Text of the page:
Now for the good stuff—the questions: What makes a word, any word, profane? For every bad word, there are a number of others that mean the same thing. Why aren’t those profane? At what point in our history were certain words labeled as dirty, and by whom? Did popes, ministers, preachers, and politicians all get together one day around a conference table and agree on an ooh-ick factor for certain words? Or, maybe, it wasn’t words defining certain acts, but the acts themselves. That makes some sense to me. Maybe people were embarrassed by talk of sex, fecal matter, bodily functions, etc. Therefore, various descriptors were not to be spoken of. If so, it simply goes in a circle and we’re back to the question: Why? What makes any of these things taboo to talk about, using any language form?

Fascinating subject, I believe. And not without hard opinions, I’m sure… just not from me.

Friday, December 18, 2015

Sitting This One Out

Note: I am the only one who usually posts on this blog site. But since my wife broke her ankle and is indisposed for six to eight weeks. She is now scribbling thoughts. I thought I’d share one with you. That said, my guest blogger today is my wife of almost half a century, Rickie:

My highlight this week was getting dressed and going to see an orthopedic surgeon in Waco. And, what do surgeons do? They operate. I knew that, but it didn’t matter. When the word “surgery” came out of his mouth, I must have zoned out or black out at that point. Anyone that knows me knows I am very active; work out at the gym almost every day, helping our daughter remodel her newly acquired house that she’ll call home eventually, volunteer one day a week at the Pot of Gold (a charity resale shop), and babysitting our beautiful new grandson, Myers. With this injury, I think someone was telling me I should slow down and enjoy the things and people around me more and a bit more frequently. I will have 6 to 8 weeks to think about that. I sure hope everyone has a blessed Christmas. I think I’ll get caught up reading my husband’s novels.

Thursday, November 26, 2015

Happy Thanksgiving, Y'all!

Being a writer, of any ilk, becomes so deeply ingrained over time that to cease writing, even for a short period of time, becomes a source of guilt—akin, I suppose, to calling in sick from a nine to five job when the only illness is an aversion to getting out of bed and driving there. Although, I believe that to the writer the guilt is honest and deep—not so much for the person pretending illness for a short staycation.
Here’s a great example: It’s early Thanksgiving morning and I’m here at the computer, knowing I should be working on the novel draft because I had convinced myself that I should. Unfortunately, that conviction is not quite as deep as I would have hoped. Being a holiday, my heart is simply not in it.
Most novelists will probably agree, I guess, that style and emotion of a story is a direct reflection of the author’s state of mind. If that state is bland, so goes the story. I don’t want to simply be stringing words together so that later I can say that I strung words together. There must be life and color in the narrative and dialogue. Today is not the day for it.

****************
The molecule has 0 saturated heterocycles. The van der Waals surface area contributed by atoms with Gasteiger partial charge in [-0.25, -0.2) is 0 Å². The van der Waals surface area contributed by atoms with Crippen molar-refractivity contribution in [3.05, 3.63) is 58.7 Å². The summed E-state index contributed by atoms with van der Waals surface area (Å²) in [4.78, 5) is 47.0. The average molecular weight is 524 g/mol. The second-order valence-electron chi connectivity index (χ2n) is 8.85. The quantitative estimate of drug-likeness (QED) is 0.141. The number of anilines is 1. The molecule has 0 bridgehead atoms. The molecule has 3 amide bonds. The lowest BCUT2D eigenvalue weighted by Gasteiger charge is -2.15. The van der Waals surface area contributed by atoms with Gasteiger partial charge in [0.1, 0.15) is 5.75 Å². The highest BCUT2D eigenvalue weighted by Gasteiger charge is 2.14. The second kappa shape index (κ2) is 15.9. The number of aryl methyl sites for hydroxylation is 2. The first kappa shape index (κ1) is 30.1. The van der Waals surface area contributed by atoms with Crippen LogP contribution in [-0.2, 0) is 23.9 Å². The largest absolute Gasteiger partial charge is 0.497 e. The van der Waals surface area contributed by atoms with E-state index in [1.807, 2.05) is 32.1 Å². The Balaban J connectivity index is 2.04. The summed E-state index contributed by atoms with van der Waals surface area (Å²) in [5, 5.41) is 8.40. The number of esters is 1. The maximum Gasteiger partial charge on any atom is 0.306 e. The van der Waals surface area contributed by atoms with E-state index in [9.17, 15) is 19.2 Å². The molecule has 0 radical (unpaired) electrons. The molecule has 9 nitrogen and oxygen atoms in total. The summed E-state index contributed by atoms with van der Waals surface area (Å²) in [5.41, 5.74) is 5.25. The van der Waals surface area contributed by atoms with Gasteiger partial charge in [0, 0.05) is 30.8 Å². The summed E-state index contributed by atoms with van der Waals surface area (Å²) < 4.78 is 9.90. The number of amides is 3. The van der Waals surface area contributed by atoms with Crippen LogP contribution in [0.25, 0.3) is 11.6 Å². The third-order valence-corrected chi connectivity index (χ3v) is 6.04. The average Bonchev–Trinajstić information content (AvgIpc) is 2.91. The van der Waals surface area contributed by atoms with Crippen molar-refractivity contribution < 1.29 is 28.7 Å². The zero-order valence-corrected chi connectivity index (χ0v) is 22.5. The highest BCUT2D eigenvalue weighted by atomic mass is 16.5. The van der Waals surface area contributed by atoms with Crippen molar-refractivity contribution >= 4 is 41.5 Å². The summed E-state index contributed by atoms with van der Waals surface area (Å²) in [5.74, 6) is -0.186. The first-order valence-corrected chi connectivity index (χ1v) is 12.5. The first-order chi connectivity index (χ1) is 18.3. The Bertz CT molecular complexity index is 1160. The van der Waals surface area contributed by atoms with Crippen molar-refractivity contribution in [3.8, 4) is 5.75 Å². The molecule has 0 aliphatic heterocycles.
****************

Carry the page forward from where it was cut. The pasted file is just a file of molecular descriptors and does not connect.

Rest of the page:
A writer will understand that this blog post is my need to write something today, even if it’s not a contribution to the novel draft. Others may have picked up on that as well. So, I’m imparting a free flow of thoughts on writers’ guilt—sort of a bandage that heals nothing, simply hides it until I can get past it.
Here’s the best part: This gives me an opportunity to say Happy Thanksgiving! And, if you suffer from this same malady then, by all means, drown that guilt in turkey, dressing, and gravy. I’m sure going to.

Cyber hugs to all and God bless. 

Sunday, August 9, 2015

A Flash In Time

As a novelist, there are moments when inspiration turns away from the project at hand. It doesn’t go away, simply takes an abrupt turn. It might be the laugh of a child, the bark of a squirrel, the sight of a jet so high that it appears to move across the sky like a slug leaving its trail or, it might simply be that third glass of wine. The reason really doesn’t matter. It’s just the mechanism, the switch-flip that turns it on. The mind is active, reeling and still wants to record thoughts—a stream of consciousness thing that usually is best saved for personal journals and diaries that has nothing to do with the draft in progress.
A few months back, I was working on the draft of a romantic thriller, “Call Me Mikki”. (soon to be released through Booktrope) I happened to be searching for a better word to describe a scene, but I had been working on it for several hours and it had become difficult to continue concentrating. And then, my mind began to drift and my eyes moved over the word “universe”. It struck me how overused it is and how underappreciated is the infinite depth of that word and what it represents.
I won’t detail the entire path of this philosophical journey that lasted only a couple of minutes, other than to add that I shuddered when that thought stream ended.
I saved my work and pulled up a blank page, and then began to type. I am no poet. I will not make comments about this for good or bad. I posted it once on Facebook and, this morning, pulled it up and read it again. So, I’m sharing it again. What came out of me in about five minutes surprised me: